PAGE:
One of the biggest concerns about chemical peeling treatments and one of the most often asked questions is do chemical peels hurt?
To be fair, chemical peeling treatments do sound a bit scary. Peeling the top skin layer with an acidic peeling solution doesn’t exactly sound pleasant.
So let’s discuss what you can expect during this procedure and are chemical peels painful.
A Quick Recap of Chemical Peel Procedure…
Chemical peels are popular cosmetic treatments used to improve the appearance of the skin. They work by applying a chemical solution to the skin that causes the outer layers to peel away, revealing fresher, smoother skin beneath.
Chemical peels can vary in strength and can be performed on different parts of the body, including the face, neck, hands, and chest.
They are often used to treat a variety of skin concerns, such as acne, hyperpigmentation, sun damage, fine lines and wrinkles, and uneven skin tone and texture.
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So, Do Chemical Peels Hurt?
Do chemical peels hurt is not such an easy question to answer. The sensations during the treatment depend on a couple of things.
Firstly, it depends on the type of acids used as not all peeling agents have similar properties. But more importantly, the intensity of the peel is what actually determines whether chemical peels are painful or not.
There are 3 different strengths of a chemical peel: light, superficial chemical peel, medium, and deep chemical peel. The deeper the peel, the more intense the treatment (and also the more dramatic the results).
So let’s discuss are chemical peels painful according to their intensity.
Are Light Chemical Peels Painful?
Superficial peels are the mildest type of chemical peel and are used to exfoliate the outer skin layer. They’re considered the safest option and can be done even on pregnant clients.
So they don’t hurt at all. You might only feel some mild stinging while the chemical solution is on your skin.
Are Medium Chemical Peels Painful?
Medium peels are a bit more intense as they reach the second skin layer, the dermis. Upon application, you’ll probably start feeling some burning. It usually lasts throughout the procedure and for some time right after it (for approximately 15-20 minutes).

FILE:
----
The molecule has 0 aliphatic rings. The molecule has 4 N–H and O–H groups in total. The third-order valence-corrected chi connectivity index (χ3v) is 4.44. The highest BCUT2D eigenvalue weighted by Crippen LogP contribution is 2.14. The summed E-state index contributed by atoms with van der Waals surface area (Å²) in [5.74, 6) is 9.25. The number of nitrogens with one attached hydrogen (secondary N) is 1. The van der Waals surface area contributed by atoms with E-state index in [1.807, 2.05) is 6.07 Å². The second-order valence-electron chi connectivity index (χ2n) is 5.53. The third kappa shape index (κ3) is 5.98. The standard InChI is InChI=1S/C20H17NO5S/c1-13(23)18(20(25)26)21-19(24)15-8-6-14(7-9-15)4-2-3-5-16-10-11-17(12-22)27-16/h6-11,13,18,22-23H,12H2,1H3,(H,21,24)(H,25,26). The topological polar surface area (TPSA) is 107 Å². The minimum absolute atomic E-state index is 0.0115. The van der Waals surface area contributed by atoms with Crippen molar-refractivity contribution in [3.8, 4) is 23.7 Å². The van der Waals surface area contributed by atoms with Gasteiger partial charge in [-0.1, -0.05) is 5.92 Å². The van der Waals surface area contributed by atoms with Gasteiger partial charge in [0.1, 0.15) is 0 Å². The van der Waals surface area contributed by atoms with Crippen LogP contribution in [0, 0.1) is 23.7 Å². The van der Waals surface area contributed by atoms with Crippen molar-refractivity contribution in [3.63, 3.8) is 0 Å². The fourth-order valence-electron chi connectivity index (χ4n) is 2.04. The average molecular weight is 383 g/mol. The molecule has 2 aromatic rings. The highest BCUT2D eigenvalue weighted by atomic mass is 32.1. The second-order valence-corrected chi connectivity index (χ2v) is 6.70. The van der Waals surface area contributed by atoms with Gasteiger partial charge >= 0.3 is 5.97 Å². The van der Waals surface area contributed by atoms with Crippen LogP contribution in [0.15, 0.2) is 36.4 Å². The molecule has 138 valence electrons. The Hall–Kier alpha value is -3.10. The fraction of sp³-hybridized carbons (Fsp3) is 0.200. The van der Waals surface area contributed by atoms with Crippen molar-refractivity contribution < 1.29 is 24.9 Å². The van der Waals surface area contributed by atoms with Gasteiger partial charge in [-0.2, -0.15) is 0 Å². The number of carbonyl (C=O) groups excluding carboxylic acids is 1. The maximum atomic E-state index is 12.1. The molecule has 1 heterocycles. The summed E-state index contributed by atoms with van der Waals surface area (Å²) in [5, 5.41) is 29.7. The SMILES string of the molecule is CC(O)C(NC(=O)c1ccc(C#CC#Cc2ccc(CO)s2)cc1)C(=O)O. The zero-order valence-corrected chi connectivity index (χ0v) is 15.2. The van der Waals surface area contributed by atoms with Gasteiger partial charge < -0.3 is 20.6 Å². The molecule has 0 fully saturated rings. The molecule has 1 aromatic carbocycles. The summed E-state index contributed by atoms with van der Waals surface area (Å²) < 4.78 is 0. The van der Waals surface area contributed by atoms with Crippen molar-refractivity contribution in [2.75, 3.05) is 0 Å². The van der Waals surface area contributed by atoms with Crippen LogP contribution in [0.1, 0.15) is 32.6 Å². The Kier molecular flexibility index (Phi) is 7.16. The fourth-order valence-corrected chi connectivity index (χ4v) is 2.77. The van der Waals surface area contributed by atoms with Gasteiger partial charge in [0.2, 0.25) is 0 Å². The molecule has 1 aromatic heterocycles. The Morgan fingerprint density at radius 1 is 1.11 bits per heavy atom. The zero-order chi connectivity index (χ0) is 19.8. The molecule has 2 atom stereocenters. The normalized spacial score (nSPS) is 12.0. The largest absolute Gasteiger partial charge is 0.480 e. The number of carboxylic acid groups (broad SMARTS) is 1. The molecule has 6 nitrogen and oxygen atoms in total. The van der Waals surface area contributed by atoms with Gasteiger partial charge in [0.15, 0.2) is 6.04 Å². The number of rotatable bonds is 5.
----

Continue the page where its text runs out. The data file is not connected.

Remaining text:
For this level of intensity, sometimes a handheld fan or cold compress is used or a numbing cream is applied prior to the procedure to help minimize a client’s discomfort. But the real pain comes with deep chemical peels.
While some discomfort is inevitable, you shouldn’t be feeling any extreme pain during the treatment. If the sensations become unbearable, tell the practitioner right away. They may need to neutralize the solution prematurely to avoid chemical burns.
Are Deep Chemical Peels Painful?
Deep peels are the most aggressive type of chemical peel and involve the use of phenol, a strong acid that can penetrate deep into the skin to remove the thicker skin layers.
These peels can be quite painful and often require general anesthesia or heavy sedation to manage the pain.
Pain Levels According to Acid Type
The type of chemical peeling acid that causes the most pain depends on the individual’s pain tolerance and the concentration of acid.
So while it’s difficult to give a definitive pain level for each type of chemical peel, here’s a general overview of the pain level associated with some common types of chemical peels:
Glycolic acid peel is generally considered to cause little to no discomfort during the procedure. Most clients only report feeling a slight stinging or tingling sensation, but it’s usually well-tolerated.
Lactic acid peel is one of the gentler types of chemical peels, which makes it a good option for patients with sensitive skin or first-time clients. The pain level associated with this acid is generally low. It results only in mild stinging and is usually well-tolerated.
Salicylic acid, or beta-hydroxy acid (BHA), is the most commonly used type of acid when it comes to treating acne-prone skin. It’s used as a light or a medium-depth peel so during the procedure it may cause some stinging or burning, but the discomfort is usually tolerable.